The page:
Friday, 23 April 2004

Bearing the Cross of Free Speech

Now it is fully understandable that the people of the United States, in this time of war and terror, would seek some sort of grip onto the reality that seems to have left us during the night of September 10th, 2001.

Amid the seas of American flags, banners praising the freedoms of our nation, and a bubbling new nationalism, one almost feels as if the tide of patriotism brought to the forefront of our nation after the immense tragedies on September 11th, 2001, is an endless positive front against those shady specters of terror that lurk just beyond the line of sight of the castle cannons.

However, there are scattered groups out there that feel as if this rush of patriotism is breeding something far darker than outside terrorism, if indeed that is a possibility. Those scattered groups feel that the rush to support President George W. Bush in his march to war in Afghanistan and then Iraq signals a shift in the policy of America’s citizenry – the will to question the motives and agendas of those who lead us. To believe that the government of these United States of America has not used the uneasy acquiescence of the people to its will for personal gain shows both a foolish naïveté and an ignorance of history.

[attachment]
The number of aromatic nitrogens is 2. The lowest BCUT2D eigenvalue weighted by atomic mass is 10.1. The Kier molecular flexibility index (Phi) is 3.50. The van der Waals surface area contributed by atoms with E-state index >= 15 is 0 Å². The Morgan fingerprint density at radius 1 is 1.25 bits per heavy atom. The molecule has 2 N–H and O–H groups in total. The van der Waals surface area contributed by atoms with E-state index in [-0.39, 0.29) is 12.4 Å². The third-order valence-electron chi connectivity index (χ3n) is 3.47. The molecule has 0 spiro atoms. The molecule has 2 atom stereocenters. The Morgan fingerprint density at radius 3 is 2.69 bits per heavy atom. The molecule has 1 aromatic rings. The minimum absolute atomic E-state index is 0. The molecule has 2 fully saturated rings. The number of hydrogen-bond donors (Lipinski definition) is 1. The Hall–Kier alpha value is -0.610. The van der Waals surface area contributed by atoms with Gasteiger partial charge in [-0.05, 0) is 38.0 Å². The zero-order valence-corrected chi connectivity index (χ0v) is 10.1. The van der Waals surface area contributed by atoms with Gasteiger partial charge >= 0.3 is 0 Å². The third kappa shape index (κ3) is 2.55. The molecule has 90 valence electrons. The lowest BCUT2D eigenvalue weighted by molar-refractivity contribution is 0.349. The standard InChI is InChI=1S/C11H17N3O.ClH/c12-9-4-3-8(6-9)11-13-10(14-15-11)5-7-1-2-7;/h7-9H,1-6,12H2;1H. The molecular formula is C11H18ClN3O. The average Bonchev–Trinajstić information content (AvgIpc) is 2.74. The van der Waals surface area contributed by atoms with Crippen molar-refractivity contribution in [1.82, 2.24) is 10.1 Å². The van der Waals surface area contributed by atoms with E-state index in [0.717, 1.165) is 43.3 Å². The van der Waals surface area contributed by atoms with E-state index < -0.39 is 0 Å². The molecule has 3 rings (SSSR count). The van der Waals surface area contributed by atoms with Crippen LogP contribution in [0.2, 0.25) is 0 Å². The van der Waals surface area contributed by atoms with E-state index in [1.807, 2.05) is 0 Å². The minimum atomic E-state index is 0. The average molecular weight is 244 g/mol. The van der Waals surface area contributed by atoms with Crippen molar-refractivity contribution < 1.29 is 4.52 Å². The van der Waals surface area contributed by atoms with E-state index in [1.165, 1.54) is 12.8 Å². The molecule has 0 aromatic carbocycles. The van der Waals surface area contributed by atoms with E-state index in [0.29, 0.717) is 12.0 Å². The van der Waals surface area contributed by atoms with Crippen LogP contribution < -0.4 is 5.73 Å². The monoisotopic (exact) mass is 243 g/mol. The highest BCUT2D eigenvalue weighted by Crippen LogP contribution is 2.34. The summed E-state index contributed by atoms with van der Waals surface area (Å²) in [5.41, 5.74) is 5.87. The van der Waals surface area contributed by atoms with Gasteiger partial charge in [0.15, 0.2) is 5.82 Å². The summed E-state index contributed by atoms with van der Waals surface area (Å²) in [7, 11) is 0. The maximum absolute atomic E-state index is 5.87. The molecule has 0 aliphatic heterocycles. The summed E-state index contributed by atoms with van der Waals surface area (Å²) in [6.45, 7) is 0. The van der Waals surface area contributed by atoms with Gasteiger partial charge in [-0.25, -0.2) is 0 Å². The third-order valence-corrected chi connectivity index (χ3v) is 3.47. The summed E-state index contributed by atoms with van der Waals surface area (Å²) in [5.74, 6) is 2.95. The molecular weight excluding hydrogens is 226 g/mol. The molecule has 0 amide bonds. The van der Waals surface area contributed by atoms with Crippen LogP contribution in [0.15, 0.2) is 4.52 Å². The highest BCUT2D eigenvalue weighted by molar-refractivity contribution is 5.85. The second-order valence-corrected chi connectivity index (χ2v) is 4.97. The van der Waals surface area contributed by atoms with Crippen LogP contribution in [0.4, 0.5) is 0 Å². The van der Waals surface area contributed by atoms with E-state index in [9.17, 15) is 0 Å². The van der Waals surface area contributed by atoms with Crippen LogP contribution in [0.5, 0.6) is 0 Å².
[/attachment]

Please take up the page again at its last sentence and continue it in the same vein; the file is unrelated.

It has become un-American to speak out against those leaders for which some have an unaffected scorn. Showing anything but full support for our president on any issue relating to the security of this country is met with cat-calls of “terrorist,” and “treason.” Online stores now stock bumper stickers that read “Does My Flag Offend You? Get Out!” while Ann Coulter, Sean Hannity, and Rush Limbaugh, among the top brash leaders of a movement determined to stomp out dissent speech, rail on those Americans who do not believe that President Bush is always correct in his motives.

Free speech, indeed, free dissent, is being stepped on by the most conservative and secretive administration since Richard Nixon took office. Protesters, a common sight – or maybe not – at Bush Administration speaking venues, are herded into “Free Speech Zones,” often enclosed areas up to a mile away from where the official they are protesting is speaking.

Protesters who carry signs often have them confiscated as “The stick with which the sign is attached could be used as a projectile weapon,” as one Miami riot officer said upon dispersing a crowd of protesters outside a building where Florida Governor Jeb Bush, President Bush’s brother, was speaking.

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